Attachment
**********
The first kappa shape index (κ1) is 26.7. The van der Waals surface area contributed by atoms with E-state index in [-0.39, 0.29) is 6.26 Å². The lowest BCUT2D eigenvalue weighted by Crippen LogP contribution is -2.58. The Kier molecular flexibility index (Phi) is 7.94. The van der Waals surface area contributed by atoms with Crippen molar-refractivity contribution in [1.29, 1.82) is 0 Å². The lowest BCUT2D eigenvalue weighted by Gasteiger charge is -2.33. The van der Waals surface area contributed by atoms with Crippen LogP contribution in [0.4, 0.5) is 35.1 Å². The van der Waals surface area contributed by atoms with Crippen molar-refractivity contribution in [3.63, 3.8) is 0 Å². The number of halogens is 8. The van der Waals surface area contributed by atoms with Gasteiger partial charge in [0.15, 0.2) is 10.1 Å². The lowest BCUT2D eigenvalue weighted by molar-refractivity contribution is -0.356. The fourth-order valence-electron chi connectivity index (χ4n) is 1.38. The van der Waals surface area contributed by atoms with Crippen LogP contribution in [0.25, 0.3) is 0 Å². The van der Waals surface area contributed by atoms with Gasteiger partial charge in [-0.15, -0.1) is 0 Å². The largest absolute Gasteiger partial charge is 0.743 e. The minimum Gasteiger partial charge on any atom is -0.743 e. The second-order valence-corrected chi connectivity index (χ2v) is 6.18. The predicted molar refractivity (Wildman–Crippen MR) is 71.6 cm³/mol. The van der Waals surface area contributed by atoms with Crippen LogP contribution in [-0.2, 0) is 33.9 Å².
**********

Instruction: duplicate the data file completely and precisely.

The first kappa shape index (κ1) is 26.7. The van der Waals surface area contributed by atoms with E-state index in [-0.39, 0.29) is 6.26 Å². The lowest BCUT2D eigenvalue weighted by Crippen LogP contribution is -2.58. The Kier molecular flexibility index (Phi) is 7.94. The van der Waals surface area contributed by atoms with Crippen molar-refractivity contribution in [1.29, 1.82) is 0 Å². The lowest BCUT2D eigenvalue weighted by Gasteiger charge is -2.33. The van der Waals surface area contributed by atoms with Crippen LogP contribution in [0.4, 0.5) is 35.1 Å². The van der Waals surface area contributed by atoms with Crippen molar-refractivity contribution in [3.63, 3.8) is 0 Å². The number of halogens is 8. The van der Waals surface area contributed by atoms with Gasteiger partial charge in [0.15, 0.2) is 10.1 Å². The lowest BCUT2D eigenvalue weighted by molar-refractivity contribution is -0.356. The fourth-order valence-electron chi connectivity index (χ4n) is 1.38. The van der Waals surface area contributed by atoms with Crippen LogP contribution in [0.25, 0.3) is 0 Å². The van der Waals surface area contributed by atoms with Gasteiger partial charge in [-0.15, -0.1) is 0 Å². The largest absolute Gasteiger partial charge is 0.743 e. The minimum Gasteiger partial charge on any atom is -0.743 e. The second-order valence-corrected chi connectivity index (χ2v) is 6.18. The predicted molar refractivity (Wildman–Crippen MR) is 71.6 cm³/mol. The van der Waals surface area contributed by atoms with Crippen LogP contribution in [-0.2, 0) is 33.9 Å².